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News Roundup: Swimming Fun in February

News Roundup: Swimming Fun in February
16 February 2015 2051 Views No comments

Schoolboy braves icy water for swimming pool

A 15-year-old boy has braved freezing cold sea water in aid of raising money for a new hydrotherapy pool for children with disabilities.

The Bristol Post reports that Charlie Halliwell joined a relay team as part of the Starfish Pool Appeal, which is aiming to raise funds for the new pool at Claremont School in Redland.

Charlie managed to swim 200 metres in water that was as cold as 6°C after completing training sessions to help him acclimatise to the freezing water.

So far, the team of 20 swimmers have raised £6,000. Money can be donated through the group's Just Giving page.

Wolverhampton to launch free swimming for deaf children

The National Deaf Children's Society (NDCS) is offering free swimming lessons to deaf children and young people in Wolverhampton. Working alongside Places for People Leisure, the deaf-friendly swimming scheme will be launched on February 25th at Wolverhampton Swimming and Fitness Centre.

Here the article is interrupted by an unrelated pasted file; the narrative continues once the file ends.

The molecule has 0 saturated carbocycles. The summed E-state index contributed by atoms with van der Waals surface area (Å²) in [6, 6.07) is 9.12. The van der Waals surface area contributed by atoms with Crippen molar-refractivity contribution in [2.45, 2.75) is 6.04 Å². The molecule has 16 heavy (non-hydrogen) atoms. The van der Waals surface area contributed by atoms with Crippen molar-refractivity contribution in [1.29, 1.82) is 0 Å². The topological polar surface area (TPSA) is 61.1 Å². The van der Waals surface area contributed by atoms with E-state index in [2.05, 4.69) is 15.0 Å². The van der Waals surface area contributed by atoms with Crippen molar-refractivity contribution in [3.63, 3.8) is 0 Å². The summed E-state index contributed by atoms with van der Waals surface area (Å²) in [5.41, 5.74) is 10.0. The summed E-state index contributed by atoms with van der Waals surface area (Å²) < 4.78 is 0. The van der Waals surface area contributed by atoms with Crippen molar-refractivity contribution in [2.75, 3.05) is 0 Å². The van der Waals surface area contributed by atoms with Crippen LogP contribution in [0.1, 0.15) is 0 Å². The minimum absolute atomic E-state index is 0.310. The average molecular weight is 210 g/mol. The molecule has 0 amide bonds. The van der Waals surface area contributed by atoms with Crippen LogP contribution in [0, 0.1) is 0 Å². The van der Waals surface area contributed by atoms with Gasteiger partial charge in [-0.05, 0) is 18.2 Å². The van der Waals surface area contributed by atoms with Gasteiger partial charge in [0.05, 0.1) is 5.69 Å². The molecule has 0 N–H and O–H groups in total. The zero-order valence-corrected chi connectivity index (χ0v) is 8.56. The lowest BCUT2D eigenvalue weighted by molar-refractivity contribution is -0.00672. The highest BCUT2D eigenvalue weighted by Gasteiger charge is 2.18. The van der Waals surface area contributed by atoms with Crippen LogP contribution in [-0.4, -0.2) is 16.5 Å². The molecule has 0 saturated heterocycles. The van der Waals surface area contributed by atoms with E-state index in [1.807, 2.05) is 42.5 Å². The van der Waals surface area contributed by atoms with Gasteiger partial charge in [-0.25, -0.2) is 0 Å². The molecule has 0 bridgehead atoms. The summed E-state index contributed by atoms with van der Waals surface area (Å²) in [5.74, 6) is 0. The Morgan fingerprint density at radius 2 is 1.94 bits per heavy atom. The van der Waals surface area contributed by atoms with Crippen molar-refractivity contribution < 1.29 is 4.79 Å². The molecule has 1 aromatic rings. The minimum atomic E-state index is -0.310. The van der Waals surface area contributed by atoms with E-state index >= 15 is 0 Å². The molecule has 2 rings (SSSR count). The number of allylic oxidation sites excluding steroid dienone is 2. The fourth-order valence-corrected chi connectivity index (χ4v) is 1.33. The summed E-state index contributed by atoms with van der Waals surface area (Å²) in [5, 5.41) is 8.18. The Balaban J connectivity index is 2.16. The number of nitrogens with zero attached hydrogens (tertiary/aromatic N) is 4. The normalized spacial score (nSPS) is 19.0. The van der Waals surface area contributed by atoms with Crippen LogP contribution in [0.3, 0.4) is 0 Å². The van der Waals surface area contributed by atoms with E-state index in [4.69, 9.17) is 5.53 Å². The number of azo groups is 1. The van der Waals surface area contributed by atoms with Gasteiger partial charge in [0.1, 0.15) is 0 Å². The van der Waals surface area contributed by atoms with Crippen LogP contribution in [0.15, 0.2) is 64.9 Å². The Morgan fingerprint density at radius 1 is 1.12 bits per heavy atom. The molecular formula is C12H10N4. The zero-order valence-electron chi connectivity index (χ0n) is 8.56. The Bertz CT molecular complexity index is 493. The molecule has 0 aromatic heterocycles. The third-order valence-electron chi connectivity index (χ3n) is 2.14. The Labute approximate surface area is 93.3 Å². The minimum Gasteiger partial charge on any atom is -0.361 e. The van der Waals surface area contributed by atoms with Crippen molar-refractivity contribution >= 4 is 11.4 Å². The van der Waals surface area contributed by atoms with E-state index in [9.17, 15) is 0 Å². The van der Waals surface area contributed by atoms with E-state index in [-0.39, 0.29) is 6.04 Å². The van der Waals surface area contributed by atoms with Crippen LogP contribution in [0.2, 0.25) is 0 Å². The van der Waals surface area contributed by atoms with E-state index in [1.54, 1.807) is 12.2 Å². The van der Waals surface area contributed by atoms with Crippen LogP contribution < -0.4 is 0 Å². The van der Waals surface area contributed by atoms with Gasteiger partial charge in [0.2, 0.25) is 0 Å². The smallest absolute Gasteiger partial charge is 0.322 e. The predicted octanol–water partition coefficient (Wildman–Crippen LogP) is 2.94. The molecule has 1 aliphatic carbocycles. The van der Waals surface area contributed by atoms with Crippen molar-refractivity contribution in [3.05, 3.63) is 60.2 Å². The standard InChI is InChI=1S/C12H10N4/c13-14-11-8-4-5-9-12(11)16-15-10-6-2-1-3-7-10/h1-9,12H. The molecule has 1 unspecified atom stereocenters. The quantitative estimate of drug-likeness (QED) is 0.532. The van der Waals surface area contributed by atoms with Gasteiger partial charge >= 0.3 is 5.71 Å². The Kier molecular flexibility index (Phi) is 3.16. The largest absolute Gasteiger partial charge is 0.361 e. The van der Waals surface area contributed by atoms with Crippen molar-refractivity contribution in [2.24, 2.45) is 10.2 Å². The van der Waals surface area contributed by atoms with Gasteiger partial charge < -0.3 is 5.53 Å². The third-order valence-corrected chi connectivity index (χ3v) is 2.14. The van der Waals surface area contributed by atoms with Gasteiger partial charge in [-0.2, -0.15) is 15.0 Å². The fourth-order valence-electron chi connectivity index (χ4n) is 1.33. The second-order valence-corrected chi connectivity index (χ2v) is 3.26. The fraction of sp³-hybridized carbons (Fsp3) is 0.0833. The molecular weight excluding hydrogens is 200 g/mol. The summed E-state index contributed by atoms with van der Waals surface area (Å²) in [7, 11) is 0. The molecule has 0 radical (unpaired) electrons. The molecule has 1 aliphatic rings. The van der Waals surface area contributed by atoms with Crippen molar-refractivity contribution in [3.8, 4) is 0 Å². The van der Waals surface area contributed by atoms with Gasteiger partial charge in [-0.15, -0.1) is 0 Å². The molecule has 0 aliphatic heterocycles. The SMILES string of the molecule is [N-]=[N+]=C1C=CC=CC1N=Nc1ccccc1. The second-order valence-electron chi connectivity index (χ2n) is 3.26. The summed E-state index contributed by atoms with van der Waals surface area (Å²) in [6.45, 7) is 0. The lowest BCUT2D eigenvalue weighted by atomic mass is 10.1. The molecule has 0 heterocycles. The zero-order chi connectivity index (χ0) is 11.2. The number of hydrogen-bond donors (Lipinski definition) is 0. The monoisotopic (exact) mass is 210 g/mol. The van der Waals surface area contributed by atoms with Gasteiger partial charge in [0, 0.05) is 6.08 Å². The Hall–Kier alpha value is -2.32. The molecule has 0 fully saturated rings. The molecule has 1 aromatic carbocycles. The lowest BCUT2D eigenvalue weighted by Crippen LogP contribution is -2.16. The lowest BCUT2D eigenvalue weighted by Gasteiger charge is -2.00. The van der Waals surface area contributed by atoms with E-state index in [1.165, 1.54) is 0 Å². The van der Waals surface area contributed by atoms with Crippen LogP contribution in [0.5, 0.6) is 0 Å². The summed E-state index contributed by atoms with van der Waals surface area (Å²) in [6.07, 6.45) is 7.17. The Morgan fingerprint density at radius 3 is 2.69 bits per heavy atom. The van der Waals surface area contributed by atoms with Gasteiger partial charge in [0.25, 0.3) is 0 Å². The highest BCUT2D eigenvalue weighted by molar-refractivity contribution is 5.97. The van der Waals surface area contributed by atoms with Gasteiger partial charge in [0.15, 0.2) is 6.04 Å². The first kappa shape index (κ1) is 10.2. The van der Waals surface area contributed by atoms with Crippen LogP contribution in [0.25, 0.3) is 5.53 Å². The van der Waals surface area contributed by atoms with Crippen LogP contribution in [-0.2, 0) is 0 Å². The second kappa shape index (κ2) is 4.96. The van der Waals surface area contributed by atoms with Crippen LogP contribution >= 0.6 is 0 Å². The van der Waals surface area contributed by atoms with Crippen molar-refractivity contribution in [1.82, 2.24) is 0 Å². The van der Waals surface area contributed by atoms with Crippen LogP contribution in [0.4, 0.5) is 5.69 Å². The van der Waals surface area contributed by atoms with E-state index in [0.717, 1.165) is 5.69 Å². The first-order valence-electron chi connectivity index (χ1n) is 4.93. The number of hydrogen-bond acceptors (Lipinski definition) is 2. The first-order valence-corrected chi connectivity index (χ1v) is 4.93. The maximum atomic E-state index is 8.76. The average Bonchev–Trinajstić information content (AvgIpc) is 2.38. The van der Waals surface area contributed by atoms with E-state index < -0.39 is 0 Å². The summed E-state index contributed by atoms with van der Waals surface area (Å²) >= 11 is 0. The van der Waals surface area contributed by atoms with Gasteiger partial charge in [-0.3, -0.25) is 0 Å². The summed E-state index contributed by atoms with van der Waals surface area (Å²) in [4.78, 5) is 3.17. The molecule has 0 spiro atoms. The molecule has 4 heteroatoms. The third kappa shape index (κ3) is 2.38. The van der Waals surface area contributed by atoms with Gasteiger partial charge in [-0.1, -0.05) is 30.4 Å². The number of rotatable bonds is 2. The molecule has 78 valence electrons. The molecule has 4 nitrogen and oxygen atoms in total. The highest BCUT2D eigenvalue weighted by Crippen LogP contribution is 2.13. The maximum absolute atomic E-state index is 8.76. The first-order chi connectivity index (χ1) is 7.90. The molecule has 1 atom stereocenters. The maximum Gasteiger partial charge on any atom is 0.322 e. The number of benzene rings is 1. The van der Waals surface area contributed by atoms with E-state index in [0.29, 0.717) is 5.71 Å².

Lessons will be provided for all deaf swimmers, no matter their ability in the water.

This follows on from the NDCS providing swimming teachers with training so that they are able to alter their lesson plans to accommodate for deaf or hearing-impaired children and young people.

Lessons will run every Wednesday from the launch date. Beginner lessons will take place between 6:15 pm and 7 pm, with intermediate/advanced classes between 7 pm and 8 pm.

For more information or to book a class, contact Ashleigh Scott by emailing swimming@ndcs.org.uk or calling 0121 234 6225.

Gainsborough has swim fun in pyjamas

Special swimming lessons have been running in Gainsborough designed to help children have fun in the water while also picking up the skills they need to improve their swimming ability.

Puddle Ducks have been hosting pyjama parties at DW Sports Fitness in Gainsborough.

The lessons not only help develop swimming techniques, but also help children to learn an important life-saving skill – how to swim with clothes on.

Swimming with clothes on is very different from being in a pool or the sea in a swimming costume, so teaching children what to do if they ever end up in the water fully clothed could help to save lives.

The lessons are also fun and provide a great bonding experience for children and parents.